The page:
Feast of Saint Thérèse of the Child Jesus
Today is the feast of Saint Thérèse of Lisieux, popularly known as the “Little Flower.” Theresa had a brief yet remarkable life. When she was only 15 she was fiercely determined to enter the Carmelite convent at Lisieux and with the permission of Pope Leo XIII managed to do so. She would live the cloistered life of her order until her death from tuberculosis in 1897 at the young age of 24. She was “fast tracked” to canonization as a saint in 1925. Pope Pius X called her “the greatest saint of the modern era,” and Pope John Paul II declared her to be a “doctor” of the church. Theresa was not an academic or great teacher, as most “doctors” of the church have been. The pope was recognizing Theresa as a “doctor” or “teacher” for the beauty and simplicity of her “little way,” as she called it. In reflecting on her spiritual life, Theresa emphasized the need for humility and of being without pretense in any way. She was driven by an ardent love for Jesus and strove to live everyday with intense fidelity and authenticity, bringing a sense of devotion and purpose to even the most ordinary tasks of her life.
Yet Theresa’s spiritual vision ranged far beyond her convent walls. She had strong missionary zeal and longed that the gospel could spread to every corner of the earth. She declared that she wanted to be the “apostle of the apostles” and desired to help save “thousands of souls” for Christ. Remarkably, even though she had traveled any significant distance only once in her life—a trip to Rome to plead with the Pope for permission to enter the Carmelites at such a young age—and lived a brief life in a strict cloister, Pope XI in 1927 declared her to be co-patron of the missions along with St. Francis Xavier. She prayed everyday for missionaries and corresponded with some of them.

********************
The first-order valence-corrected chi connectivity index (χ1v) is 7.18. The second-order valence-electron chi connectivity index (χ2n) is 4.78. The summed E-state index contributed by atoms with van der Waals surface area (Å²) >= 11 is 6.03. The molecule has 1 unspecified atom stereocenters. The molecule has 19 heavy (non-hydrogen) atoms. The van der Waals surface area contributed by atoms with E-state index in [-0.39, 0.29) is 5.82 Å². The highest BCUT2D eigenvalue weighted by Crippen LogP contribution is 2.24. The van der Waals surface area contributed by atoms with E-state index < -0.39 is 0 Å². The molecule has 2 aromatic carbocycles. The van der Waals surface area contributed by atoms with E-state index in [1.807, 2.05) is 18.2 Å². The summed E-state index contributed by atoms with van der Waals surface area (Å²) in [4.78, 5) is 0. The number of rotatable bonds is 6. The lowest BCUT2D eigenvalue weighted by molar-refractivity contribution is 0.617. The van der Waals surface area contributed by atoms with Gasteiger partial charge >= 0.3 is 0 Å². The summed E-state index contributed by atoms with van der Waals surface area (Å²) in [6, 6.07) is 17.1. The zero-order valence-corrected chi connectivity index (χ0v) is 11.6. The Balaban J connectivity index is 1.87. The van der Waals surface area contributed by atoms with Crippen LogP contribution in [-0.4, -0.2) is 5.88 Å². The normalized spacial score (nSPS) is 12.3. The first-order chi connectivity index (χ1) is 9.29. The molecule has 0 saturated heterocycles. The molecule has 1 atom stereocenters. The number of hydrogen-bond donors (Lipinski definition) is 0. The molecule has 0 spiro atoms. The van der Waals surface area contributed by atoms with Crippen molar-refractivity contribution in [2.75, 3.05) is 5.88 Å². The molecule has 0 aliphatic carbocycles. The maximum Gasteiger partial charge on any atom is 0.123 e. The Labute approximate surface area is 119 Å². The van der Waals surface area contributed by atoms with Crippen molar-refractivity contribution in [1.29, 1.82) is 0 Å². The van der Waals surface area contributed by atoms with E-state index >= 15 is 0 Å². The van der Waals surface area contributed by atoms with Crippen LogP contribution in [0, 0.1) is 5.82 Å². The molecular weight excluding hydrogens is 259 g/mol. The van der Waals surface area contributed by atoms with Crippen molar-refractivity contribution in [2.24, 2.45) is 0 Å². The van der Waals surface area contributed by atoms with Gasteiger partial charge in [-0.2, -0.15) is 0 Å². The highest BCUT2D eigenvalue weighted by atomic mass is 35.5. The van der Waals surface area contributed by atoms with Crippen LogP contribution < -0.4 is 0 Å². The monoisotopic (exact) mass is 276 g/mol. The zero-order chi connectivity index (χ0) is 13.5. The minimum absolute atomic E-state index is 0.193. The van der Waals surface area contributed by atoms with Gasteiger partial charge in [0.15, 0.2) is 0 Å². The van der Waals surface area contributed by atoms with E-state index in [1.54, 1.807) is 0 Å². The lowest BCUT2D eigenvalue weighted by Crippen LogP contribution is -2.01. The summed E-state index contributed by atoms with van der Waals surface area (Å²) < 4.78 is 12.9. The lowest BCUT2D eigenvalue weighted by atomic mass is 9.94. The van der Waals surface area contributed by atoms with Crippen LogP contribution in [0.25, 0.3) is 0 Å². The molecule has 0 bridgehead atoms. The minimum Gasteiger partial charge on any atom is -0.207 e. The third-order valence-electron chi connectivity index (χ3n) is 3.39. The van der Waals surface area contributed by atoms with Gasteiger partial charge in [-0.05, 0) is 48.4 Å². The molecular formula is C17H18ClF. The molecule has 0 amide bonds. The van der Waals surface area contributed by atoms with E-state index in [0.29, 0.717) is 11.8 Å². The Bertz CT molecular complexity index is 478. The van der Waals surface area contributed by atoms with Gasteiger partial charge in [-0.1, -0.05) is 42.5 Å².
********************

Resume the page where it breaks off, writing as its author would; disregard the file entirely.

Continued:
The readings for today are not special to the feast of St. Theresa, but providentially the gospel passage is the account in Luke’s Gospel (10:1-12) of Jesus sending seventy-two disciples out on mission, entering the towns where he would come and preparing for his presence. They were to travel light (“no money bag, no sack, no sandals…”). They were to cure the sick and proclaim that “the Kingdom of God is at hand for you.” This is the kind of text that inspired Theresa’s life and, even though physically confined, her spirit roamed the world.
Another Pope who has a special devotion to St. Theresa is our current Pope Francis. He, too, embodies the missionary spirit of Christ—reaching out beyond the boundaries of the church to embrace the world and those in need. In a brief speech he gave on the eve of his election as Pope he told the assembled Cardinals that sometimes people poetically speak of Jesus knocking on the door of the Church and wanting to get in…but, the Pope suggested, perhaps Jesus is knocking on the door in order to get out—out into the world to bring the joy and peace of the gospel to everyone. In his first major statement, entitled the Joy of the Gospel, Pope Francis reminded us that we are not just “disciples” but “missionary disciples”—ready to bring the witness of our faith and words and actions of healing, forgiveness, and compassion to our troubled world.
St. Theresa of Lisieux embodied that missionary spirit and the gospel today invites us to do the same.
Fr. Donald Senior, C.P. is President Emeritus and Professor of New Testament at Catholic Theological Union. He lives at the Passionist residence in the Hyde Park neighborhood of Chicago.